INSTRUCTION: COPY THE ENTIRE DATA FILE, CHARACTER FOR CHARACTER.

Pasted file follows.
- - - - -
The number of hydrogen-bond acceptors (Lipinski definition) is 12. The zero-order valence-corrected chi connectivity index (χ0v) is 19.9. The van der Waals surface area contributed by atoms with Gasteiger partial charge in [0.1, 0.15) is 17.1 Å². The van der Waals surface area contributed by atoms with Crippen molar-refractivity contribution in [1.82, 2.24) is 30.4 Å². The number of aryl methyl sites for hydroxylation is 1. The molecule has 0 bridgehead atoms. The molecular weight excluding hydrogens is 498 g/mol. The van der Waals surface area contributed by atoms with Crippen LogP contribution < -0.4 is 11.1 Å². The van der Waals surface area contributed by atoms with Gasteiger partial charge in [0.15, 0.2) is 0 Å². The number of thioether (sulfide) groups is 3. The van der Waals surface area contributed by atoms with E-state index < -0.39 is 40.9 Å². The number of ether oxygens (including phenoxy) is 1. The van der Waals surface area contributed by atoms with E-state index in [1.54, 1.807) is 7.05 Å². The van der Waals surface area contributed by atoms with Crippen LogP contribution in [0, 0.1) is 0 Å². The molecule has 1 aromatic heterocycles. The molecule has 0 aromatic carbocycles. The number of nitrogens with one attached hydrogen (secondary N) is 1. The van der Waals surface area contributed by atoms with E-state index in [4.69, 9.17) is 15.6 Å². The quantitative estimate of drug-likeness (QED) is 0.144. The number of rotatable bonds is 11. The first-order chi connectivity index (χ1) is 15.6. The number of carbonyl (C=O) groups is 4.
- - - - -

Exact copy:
The number of hydrogen-bond acceptors (Lipinski definition) is 12. The zero-order valence-corrected chi connectivity index (χ0v) is 19.9. The van der Waals surface area contributed by atoms with Gasteiger partial charge in [0.1, 0.15) is 17.1 Å². The van der Waals surface area contributed by atoms with Crippen molar-refractivity contribution in [1.82, 2.24) is 30.4 Å². The number of aryl methyl sites for hydroxylation is 1. The molecule has 0 bridgehead atoms. The molecular weight excluding hydrogens is 498 g/mol. The van der Waals surface area contributed by atoms with Crippen LogP contribution < -0.4 is 11.1 Å². The van der Waals surface area contributed by atoms with Gasteiger partial charge in [0.15, 0.2) is 0 Å². The number of thioether (sulfide) groups is 3. The van der Waals surface area contributed by atoms with E-state index < -0.39 is 40.9 Å². The number of ether oxygens (including phenoxy) is 1. The van der Waals surface area contributed by atoms with E-state index in [1.54, 1.807) is 7.05 Å². The van der Waals surface area contributed by atoms with Crippen LogP contribution in [0, 0.1) is 0 Å². The molecule has 1 aromatic heterocycles. The molecule has 0 aromatic carbocycles. The number of nitrogens with one attached hydrogen (secondary N) is 1. The van der Waals surface area contributed by atoms with E-state index in [4.69, 9.17) is 15.6 Å². The quantitative estimate of drug-likeness (QED) is 0.144. The number of rotatable bonds is 11. The first-order chi connectivity index (χ1) is 15.6. The number of carbonyl (C=O) groups is 4.